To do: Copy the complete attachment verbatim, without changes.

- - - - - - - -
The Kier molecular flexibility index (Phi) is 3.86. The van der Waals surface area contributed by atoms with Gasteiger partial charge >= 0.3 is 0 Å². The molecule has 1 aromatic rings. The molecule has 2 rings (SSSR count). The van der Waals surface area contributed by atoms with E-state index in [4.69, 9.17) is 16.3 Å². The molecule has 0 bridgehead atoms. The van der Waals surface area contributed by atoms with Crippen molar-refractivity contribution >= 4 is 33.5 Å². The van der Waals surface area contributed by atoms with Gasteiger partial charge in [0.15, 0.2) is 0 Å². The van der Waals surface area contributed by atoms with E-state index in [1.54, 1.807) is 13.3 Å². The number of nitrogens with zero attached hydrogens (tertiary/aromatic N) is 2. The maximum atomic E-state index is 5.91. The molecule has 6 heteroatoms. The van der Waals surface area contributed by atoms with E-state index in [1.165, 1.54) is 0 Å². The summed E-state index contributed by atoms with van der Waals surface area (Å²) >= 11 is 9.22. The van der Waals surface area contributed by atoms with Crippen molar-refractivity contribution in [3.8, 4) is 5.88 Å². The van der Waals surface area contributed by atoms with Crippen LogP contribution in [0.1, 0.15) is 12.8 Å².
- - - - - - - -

The Kier molecular flexibility index (Phi) is 3.86. The van der Waals surface area contributed by atoms with Gasteiger partial charge >= 0.3 is 0 Å². The molecule has 1 aromatic rings. The molecule has 2 rings (SSSR count). The van der Waals surface area contributed by atoms with E-state index in [4.69, 9.17) is 16.3 Å². The molecule has 0 bridgehead atoms. The van der Waals surface area contributed by atoms with Crippen molar-refractivity contribution >= 4 is 33.5 Å². The van der Waals surface area contributed by atoms with Gasteiger partial charge in [0.15, 0.2) is 0 Å². The van der Waals surface area contributed by atoms with E-state index in [1.54, 1.807) is 13.3 Å². The number of nitrogens with zero attached hydrogens (tertiary/aromatic N) is 2. The maximum atomic E-state index is 5.91. The molecule has 6 heteroatoms. The van der Waals surface area contributed by atoms with E-state index in [1.165, 1.54) is 0 Å². The summed E-state index contributed by atoms with van der Waals surface area (Å²) >= 11 is 9.22. The van der Waals surface area contributed by atoms with Crippen molar-refractivity contribution in [3.8, 4) is 5.88 Å². The van der Waals surface area contributed by atoms with Crippen LogP contribution in [0.1, 0.15) is 12.8 Å².